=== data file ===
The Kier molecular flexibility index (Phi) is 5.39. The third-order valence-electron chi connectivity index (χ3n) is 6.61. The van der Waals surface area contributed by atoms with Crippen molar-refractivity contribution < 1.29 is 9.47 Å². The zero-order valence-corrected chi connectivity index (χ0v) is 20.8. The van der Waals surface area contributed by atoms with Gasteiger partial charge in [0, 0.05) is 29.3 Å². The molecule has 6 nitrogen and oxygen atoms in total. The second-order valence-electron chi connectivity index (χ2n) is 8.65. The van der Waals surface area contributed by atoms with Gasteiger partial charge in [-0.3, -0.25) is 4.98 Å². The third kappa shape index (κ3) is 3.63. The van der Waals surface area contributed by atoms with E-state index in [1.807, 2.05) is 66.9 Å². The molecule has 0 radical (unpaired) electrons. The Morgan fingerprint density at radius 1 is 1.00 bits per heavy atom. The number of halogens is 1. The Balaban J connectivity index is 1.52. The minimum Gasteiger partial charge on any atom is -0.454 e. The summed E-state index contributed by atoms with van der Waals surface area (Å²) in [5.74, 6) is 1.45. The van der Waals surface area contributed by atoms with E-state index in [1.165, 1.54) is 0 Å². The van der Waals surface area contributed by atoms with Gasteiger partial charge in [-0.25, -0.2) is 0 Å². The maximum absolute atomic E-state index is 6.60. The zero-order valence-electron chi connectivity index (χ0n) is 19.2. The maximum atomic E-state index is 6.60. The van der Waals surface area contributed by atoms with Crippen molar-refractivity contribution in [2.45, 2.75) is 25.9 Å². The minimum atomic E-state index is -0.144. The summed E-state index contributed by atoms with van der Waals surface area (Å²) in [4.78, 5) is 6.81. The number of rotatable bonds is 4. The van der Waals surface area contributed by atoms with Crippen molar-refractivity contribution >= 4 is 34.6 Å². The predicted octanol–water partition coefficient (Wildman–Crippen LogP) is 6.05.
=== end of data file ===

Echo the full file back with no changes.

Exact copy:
The Kier molecular flexibility index (Phi) is 5.39. The third-order valence-electron chi connectivity index (χ3n) is 6.61. The van der Waals surface area contributed by atoms with Crippen molar-refractivity contribution < 1.29 is 9.47 Å². The zero-order valence-corrected chi connectivity index (χ0v) is 20.8. The van der Waals surface area contributed by atoms with Gasteiger partial charge in [0, 0.05) is 29.3 Å². The molecule has 6 nitrogen and oxygen atoms in total. The second-order valence-electron chi connectivity index (χ2n) is 8.65. The van der Waals surface area contributed by atoms with Gasteiger partial charge in [-0.3, -0.25) is 4.98 Å². The third kappa shape index (κ3) is 3.63. The van der Waals surface area contributed by atoms with E-state index in [1.807, 2.05) is 66.9 Å². The molecule has 0 radical (unpaired) electrons. The Morgan fingerprint density at radius 1 is 1.00 bits per heavy atom. The number of halogens is 1. The Balaban J connectivity index is 1.52. The minimum Gasteiger partial charge on any atom is -0.454 e. The summed E-state index contributed by atoms with van der Waals surface area (Å²) in [5.74, 6) is 1.45. The van der Waals surface area contributed by atoms with E-state index in [1.165, 1.54) is 0 Å². The van der Waals surface area contributed by atoms with Gasteiger partial charge in [-0.25, -0.2) is 0 Å². The maximum absolute atomic E-state index is 6.60. The zero-order valence-electron chi connectivity index (χ0n) is 19.2. The maximum atomic E-state index is 6.60. The van der Waals surface area contributed by atoms with Crippen molar-refractivity contribution in [2.45, 2.75) is 25.9 Å². The minimum atomic E-state index is -0.144. The summed E-state index contributed by atoms with van der Waals surface area (Å²) in [4.78, 5) is 6.81. The number of rotatable bonds is 4. The van der Waals surface area contributed by atoms with Crippen molar-refractivity contribution >= 4 is 34.6 Å². The predicted octanol–water partition coefficient (Wildman–Crippen LogP) is 6.05.